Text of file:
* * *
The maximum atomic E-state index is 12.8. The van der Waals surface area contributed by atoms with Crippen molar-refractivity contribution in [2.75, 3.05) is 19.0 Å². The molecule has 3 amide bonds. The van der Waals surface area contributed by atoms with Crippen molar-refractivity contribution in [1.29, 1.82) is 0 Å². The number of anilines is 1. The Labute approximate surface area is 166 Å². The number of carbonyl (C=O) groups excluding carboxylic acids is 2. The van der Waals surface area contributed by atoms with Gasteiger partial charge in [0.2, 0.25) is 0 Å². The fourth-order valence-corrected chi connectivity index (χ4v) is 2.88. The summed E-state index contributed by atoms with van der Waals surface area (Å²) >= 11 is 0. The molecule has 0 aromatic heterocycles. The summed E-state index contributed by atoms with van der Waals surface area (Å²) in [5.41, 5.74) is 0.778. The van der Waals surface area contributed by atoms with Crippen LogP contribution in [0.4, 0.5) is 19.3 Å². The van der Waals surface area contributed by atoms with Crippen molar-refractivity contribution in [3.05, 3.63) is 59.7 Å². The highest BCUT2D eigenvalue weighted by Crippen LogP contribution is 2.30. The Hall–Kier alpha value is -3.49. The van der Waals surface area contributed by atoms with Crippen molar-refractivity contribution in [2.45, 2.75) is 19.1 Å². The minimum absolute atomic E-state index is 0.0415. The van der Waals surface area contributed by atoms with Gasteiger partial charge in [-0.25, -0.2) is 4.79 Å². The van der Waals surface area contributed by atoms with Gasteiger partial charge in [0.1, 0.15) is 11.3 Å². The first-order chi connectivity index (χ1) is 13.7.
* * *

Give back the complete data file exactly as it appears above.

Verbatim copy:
The maximum atomic E-state index is 12.8. The van der Waals surface area contributed by atoms with Crippen molar-refractivity contribution in [2.75, 3.05) is 19.0 Å². The molecule has 3 amide bonds. The van der Waals surface area contributed by atoms with Crippen molar-refractivity contribution in [1.29, 1.82) is 0 Å². The number of anilines is 1. The Labute approximate surface area is 166 Å². The number of carbonyl (C=O) groups excluding carboxylic acids is 2. The van der Waals surface area contributed by atoms with Gasteiger partial charge in [0.2, 0.25) is 0 Å². The fourth-order valence-corrected chi connectivity index (χ4v) is 2.88. The summed E-state index contributed by atoms with van der Waals surface area (Å²) >= 11 is 0. The molecule has 0 aromatic heterocycles. The summed E-state index contributed by atoms with van der Waals surface area (Å²) in [5.41, 5.74) is 0.778. The van der Waals surface area contributed by atoms with Crippen LogP contribution in [0.4, 0.5) is 19.3 Å². The van der Waals surface area contributed by atoms with Crippen molar-refractivity contribution in [3.05, 3.63) is 59.7 Å². The highest BCUT2D eigenvalue weighted by Crippen LogP contribution is 2.30. The Hall–Kier alpha value is -3.49. The van der Waals surface area contributed by atoms with Crippen molar-refractivity contribution in [2.45, 2.75) is 19.1 Å². The minimum absolute atomic E-state index is 0.0415. The van der Waals surface area contributed by atoms with Gasteiger partial charge in [-0.25, -0.2) is 4.79 Å². The van der Waals surface area contributed by atoms with Gasteiger partial charge in [0.1, 0.15) is 11.3 Å². The first-order chi connectivity index (χ1) is 13.7.